Plot: K. Lang-Slattery's Wherever the Road Leads: A Memoir of Love, Travel, and a Van recreates, in the form of a memoir and travelogue, an around-the-world road trip taken by the author and her husband in the early 1970s. The book draws on the couple's letters, notebooks, drawings, photos, and memories to revisit far-flung locales, their long-gone converted VW microbus, their encounters with friends and strangers, and, touchingly, the couple's relationship as newlyweds discovering how to communicate with each other. Despite the decades that have passed, Slattery evokes the adventure and beauty of Mexico and Central America, then Europe, India, and the Middle East with the eye of a travel writer, though her account is more concerned with the couple's adventures than with the cultures they visited.

    Prose/Style: Lang-Slattery's prose is strongest when she's most specific, which makes a decades-later travel memoir potentially tricky. Passages that detail misadventure or an amusing encounter are written with an engrossing clarity, touched with wisdom and good humor. Some descriptive passages are marvelous, but the book's cheery tone doesn't change much as the couple's travels continue, so it offers little in the way of suspense, mystery, or surprise, even when the couple has to stop to refuel near the "Desert of Death" near Kandahar. Lang-Slattery examines arguments the couple engaged in early in the marriage, which illuminates their relationship for readers, but at other times the dialogue feels somewhat stiff and expository.

    Originality: The story of Wherever the Road Leads is unique to its author and her experiences, and supplemented with fascinating original sketches and photos. Seeing the world through this couple's eyes is certainly a unique treat, though the book itself doesn't always offer much information about what the pair learned, thought, or felt about the world.

    Character Development: For all the book's varied locales and lovely descriptions, Lang-Slattery’s book would be better served to shape the material according to the impulses of a storyteller. The book offers an engaging itinerary and welcome glimpses of the world of the early '70s, but it lacks the narrative throughline of the best memoirs and, outside of the accounts of a few arguments, little sense of the couple's growth and discoveries.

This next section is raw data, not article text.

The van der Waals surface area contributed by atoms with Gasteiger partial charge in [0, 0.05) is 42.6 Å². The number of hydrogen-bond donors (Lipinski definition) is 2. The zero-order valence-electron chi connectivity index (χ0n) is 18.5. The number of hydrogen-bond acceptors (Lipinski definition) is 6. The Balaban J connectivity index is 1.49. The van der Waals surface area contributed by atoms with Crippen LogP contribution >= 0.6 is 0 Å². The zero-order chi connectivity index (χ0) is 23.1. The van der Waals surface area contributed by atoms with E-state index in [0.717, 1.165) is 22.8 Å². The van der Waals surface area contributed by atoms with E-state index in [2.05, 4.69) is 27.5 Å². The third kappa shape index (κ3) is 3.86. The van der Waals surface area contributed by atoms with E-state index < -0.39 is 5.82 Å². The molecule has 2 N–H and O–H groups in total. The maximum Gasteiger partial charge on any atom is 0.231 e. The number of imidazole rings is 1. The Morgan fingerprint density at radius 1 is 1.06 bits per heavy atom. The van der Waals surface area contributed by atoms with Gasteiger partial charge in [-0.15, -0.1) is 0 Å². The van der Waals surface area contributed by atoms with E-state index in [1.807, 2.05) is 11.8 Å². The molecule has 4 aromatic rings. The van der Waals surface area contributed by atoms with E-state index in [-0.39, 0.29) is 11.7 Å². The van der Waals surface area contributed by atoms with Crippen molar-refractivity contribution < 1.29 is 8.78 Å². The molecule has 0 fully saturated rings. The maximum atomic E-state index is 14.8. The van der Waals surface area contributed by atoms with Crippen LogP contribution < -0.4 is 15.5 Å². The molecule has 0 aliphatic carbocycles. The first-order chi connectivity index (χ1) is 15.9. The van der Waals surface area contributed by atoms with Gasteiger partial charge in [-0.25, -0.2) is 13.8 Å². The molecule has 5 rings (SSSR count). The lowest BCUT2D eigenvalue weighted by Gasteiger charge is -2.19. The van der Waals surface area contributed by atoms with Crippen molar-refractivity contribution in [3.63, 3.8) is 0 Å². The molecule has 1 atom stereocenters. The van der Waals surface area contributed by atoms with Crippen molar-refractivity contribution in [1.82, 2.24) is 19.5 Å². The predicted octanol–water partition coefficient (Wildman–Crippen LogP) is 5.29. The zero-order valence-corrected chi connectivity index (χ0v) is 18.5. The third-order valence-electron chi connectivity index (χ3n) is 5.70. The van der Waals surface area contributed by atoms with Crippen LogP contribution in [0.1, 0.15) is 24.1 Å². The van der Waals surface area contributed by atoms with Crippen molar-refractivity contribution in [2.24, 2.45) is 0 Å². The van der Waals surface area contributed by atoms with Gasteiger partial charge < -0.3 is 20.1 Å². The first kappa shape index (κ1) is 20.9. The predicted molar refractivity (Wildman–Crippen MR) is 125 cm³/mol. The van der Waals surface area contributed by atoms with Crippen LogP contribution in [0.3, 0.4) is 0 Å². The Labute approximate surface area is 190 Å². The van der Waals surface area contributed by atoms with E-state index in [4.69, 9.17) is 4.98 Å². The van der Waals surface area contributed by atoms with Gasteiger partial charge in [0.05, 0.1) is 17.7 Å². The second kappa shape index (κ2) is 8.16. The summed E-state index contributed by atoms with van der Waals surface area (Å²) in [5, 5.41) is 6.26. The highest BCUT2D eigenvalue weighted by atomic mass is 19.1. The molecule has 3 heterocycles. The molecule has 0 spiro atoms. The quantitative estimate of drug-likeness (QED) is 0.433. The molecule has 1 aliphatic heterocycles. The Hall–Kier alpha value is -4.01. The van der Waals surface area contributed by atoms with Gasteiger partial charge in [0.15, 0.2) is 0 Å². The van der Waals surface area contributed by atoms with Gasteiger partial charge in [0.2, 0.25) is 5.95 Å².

• Idea: This is a unique travelogue through the American Southwest. The integration of  journal entries and photography provides an engaging window into the history of the land and its people.

    Prose: The book features some strong writing, from well-structured sentences to skillful description. The dialogue can feel somewhat thin, but still conveys the personalities of the speakers well.

    Originality: This work delivers a vital and vivid portrait of one of America’s more ancient places.

    Character/Execution: The book is well crafted, presented in short, readable, chronological chunks, and interspersed with appealing photography.

  • Unreal: Adventures of a Family's Global Life

    by Phil McDonald

    Rating: 7.50

    Idea: McDonald’s “journey memoir” unfolds chronologically and engagingly, as the reader follows his career moves and adventures with his family in exotic settings across the globe, never knowing what dangers or challenges might lurk beyond the next corner.

    Prose/Style: McDonald’s prose is direct and candid as he informs readers about the foreign places he encounters and his own professional development. His voice is encouraging and his style readable as he combines personal stories with telling dialogue. The narrative integrates work project outcomes and 60 “takeaway lessons,” which are delivered succinctly and in a manner that doesn’t impact the narrative’s flow.

    Originality: Unreal rises above dry conventions to combine lively adventure with insight into international places and peoples, tips for living abroad with family, and career and personal reflections. McDonald’s accomplishments are inspiring and his “lessons” are most often noteworthy without being cheesy or preachy.